Complete, lean protein generally is food that, well, was an animal or comes from an animal. Things like chicken, beef, fish, dairy, and the like. “Lean” means low fat. So you want stuff with protein, but low fat content (e.g., leaner cuts of meat, low fat dairy, etc.). Are you getting protein in each meal? If not, make the change. Note: If you’re a vegetarian, this rule still applies – just like for the non-vegetarians.
3) Eat vegetables every time you eat.
That’s right, every time you eat (every 2-3 hours, right), in addition to a complete, lean protein source, you need to eat some vegetables. You can toss in a piece of fruit here and there as well. But don’t skip the veggies.
4) If want to eat a carbohydrate that’s not a fruit or a vegetable (this includes things like things rice, pasta, potatoes, etc), you can – but you’ll need to save it until after you’ve exercised.
Yes, these grains are dietary staples in Europe, but remember that heart disease, diabetes and cancer are medical staples in Europe – and there’s a relationship between the two!
To stop heading down the heart disease highway, reward yourself for a good workout with a good carbohydrate meal right after (your body best tolerates these carbohydrates after exercise). For the rest of the day, stick to lean protein and a delicious selection of fruits and veggies.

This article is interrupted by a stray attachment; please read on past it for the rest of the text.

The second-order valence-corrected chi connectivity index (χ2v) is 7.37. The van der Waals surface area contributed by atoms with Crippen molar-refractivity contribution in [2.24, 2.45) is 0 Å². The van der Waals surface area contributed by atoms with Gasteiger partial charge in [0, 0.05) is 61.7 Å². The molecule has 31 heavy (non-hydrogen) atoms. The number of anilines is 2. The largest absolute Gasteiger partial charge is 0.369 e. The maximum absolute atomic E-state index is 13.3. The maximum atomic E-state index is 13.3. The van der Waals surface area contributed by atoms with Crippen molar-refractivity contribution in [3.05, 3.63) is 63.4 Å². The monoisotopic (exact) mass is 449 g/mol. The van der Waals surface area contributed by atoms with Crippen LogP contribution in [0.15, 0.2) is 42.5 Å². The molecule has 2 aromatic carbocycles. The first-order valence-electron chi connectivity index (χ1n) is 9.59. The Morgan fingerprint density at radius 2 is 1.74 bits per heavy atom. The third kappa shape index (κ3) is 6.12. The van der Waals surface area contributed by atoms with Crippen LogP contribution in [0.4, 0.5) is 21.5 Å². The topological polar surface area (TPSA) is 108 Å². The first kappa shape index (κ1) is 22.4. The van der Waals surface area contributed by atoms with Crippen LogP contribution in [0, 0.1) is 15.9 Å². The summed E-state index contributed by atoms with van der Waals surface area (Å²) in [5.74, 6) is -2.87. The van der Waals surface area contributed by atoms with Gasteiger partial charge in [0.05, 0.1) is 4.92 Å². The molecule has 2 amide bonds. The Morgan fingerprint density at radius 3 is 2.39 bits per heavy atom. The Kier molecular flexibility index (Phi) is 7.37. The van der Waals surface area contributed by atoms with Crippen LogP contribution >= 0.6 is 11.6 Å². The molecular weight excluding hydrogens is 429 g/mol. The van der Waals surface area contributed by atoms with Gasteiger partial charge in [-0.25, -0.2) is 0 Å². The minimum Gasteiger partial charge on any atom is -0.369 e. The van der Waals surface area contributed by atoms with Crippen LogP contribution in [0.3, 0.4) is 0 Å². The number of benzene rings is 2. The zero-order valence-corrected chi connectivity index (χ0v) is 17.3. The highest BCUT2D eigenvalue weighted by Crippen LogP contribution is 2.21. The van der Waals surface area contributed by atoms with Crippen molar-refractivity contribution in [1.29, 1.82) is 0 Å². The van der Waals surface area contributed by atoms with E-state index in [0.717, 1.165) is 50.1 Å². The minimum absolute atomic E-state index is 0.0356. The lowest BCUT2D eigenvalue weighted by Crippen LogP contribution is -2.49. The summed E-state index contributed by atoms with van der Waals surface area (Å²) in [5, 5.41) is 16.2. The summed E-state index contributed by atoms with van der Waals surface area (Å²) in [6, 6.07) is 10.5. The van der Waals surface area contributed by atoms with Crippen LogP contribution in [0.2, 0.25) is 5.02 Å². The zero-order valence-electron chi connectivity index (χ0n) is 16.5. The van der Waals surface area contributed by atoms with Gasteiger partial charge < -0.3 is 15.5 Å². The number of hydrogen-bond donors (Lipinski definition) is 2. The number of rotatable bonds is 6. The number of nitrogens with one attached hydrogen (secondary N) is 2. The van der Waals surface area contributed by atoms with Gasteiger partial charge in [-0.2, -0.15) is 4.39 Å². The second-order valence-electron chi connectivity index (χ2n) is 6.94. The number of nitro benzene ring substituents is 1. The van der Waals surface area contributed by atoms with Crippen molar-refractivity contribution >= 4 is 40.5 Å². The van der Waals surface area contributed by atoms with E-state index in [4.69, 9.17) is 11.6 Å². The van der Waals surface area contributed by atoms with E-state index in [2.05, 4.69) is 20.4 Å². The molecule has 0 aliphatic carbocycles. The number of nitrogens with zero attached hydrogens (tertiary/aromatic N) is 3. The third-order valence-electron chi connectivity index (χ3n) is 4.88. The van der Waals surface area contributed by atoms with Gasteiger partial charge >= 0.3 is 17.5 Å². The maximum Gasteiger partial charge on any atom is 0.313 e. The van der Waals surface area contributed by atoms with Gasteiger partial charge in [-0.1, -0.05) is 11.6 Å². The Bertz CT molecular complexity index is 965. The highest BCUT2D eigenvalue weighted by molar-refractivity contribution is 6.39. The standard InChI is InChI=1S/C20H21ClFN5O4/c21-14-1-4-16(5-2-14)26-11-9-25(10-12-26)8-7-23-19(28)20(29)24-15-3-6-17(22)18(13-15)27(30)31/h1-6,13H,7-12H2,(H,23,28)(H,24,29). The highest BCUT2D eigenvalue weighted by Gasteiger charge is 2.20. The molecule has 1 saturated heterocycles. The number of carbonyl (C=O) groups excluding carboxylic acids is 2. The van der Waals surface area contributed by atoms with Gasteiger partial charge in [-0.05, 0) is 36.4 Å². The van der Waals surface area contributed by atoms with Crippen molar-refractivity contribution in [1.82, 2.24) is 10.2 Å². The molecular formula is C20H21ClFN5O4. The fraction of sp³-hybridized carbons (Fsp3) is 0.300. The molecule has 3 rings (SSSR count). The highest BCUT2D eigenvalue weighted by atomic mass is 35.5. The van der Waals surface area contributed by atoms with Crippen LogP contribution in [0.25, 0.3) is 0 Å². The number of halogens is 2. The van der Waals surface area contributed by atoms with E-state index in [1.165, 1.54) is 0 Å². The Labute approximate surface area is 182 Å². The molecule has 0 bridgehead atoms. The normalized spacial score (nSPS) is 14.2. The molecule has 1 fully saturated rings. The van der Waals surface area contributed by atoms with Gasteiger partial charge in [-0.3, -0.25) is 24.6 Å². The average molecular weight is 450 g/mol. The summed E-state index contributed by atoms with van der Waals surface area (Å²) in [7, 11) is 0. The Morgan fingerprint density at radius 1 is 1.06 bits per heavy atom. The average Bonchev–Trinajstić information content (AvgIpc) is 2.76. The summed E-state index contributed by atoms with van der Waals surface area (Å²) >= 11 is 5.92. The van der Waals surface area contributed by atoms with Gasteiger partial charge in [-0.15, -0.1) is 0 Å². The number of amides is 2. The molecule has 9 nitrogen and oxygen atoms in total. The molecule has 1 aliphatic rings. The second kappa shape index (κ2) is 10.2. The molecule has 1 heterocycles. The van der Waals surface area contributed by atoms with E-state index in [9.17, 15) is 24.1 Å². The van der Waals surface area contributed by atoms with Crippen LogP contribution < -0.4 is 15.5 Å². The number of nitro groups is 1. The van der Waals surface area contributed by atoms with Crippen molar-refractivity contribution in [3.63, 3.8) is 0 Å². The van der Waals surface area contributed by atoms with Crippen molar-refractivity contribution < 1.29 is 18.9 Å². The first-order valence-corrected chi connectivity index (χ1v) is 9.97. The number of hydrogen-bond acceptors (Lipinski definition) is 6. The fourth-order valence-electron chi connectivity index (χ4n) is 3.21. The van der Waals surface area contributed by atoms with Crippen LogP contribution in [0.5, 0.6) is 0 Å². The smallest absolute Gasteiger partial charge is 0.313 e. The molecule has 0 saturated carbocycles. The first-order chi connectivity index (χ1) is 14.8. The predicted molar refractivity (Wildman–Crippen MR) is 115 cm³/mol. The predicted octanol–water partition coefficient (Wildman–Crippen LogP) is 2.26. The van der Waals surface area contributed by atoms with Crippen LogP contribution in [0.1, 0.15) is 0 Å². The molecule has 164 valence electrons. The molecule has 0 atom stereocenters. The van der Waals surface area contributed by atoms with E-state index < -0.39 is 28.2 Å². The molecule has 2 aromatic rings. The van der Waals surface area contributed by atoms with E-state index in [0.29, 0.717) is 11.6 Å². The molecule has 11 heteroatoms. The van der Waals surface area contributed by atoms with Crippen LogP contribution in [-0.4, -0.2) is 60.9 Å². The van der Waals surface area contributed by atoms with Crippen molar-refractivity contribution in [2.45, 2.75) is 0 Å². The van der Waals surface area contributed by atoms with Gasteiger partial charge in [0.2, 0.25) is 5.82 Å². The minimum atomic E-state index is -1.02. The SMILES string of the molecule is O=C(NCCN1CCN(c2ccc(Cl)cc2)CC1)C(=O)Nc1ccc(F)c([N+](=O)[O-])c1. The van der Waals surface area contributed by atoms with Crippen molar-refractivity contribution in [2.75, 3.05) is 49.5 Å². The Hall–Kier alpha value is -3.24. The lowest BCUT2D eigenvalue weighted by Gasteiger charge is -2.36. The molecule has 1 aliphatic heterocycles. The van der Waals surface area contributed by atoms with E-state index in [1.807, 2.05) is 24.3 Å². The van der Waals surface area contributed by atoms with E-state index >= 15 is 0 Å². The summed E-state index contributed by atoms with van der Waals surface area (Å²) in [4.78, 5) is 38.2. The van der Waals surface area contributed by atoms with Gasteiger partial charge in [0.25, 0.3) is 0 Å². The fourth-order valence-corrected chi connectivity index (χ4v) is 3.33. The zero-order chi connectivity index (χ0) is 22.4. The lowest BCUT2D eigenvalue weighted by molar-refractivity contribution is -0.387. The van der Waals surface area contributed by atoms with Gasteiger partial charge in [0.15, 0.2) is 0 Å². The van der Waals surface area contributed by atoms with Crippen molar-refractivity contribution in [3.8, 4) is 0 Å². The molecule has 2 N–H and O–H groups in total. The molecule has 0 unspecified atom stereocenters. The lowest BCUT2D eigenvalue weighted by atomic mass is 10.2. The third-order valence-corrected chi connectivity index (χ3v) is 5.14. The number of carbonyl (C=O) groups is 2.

5) A good percentage of your diet (25-35%) must come from fat. Just be sure it’s the right kind.
There are 3 types of fat – saturated, monounsaturated, and polyunsaturated. Eating all three kinds in a healthy balance can dramatically improve your health, and even help you lose fat.
Your saturated fat should come from your animal products and you can even toss in some butter or coconut oil for cooking. Your monounsaturated fat should come from mixed nuts, olives, and olive oil. And your polyunsaturated fat should from flaxseed oil, fish oil, and mixed nuts.
6) Ditch the calorie containing drinks (including fruit juice).
In fact, all of your drinks should come from non-calorie containing beverages. Fruit juice, alcoholic drinks, and sodas – these are all to be removed from your daily fare. Your absolute best choices are water and green tea.
7) Focus on whole foods.
Most of your dietary intake should come from whole foods. There are a few times where supplement drinks and shakes are useful. But most of the time, you’ll do best with whole, largely unprocessed foods.
8) Have 10% foods.
I know you cringed at a few of the rules above – perhaps #6 in particular. But here’s a bit of a break. 10% of the time, you can eat whatever you want. 100% nutritional discipline is never really needed to completely change your body. (6 meals per day for 7 days of the week – that’s 42 meals. 10% of 42 meals is about 4 meals)
9) Develop food preparation strategies.
The hardest part about eating well is making sure you can follow the 8 rules above consistently. Knowing what to eat is pretty useless if you don’t have the time to make the food.
10) Balance daily food choices with healthy variety.
Let’s face it; during a busy week you’re not going to be spending a ton of time whipping up gourmet meals. So you’re going to need a set of tasty, easy to make foods that you can eat day in and day out. However, once every day or a few times a week – you need to eat something different – something unique. Search the web, ask around, watch the Food Network; come up with some healthy variety.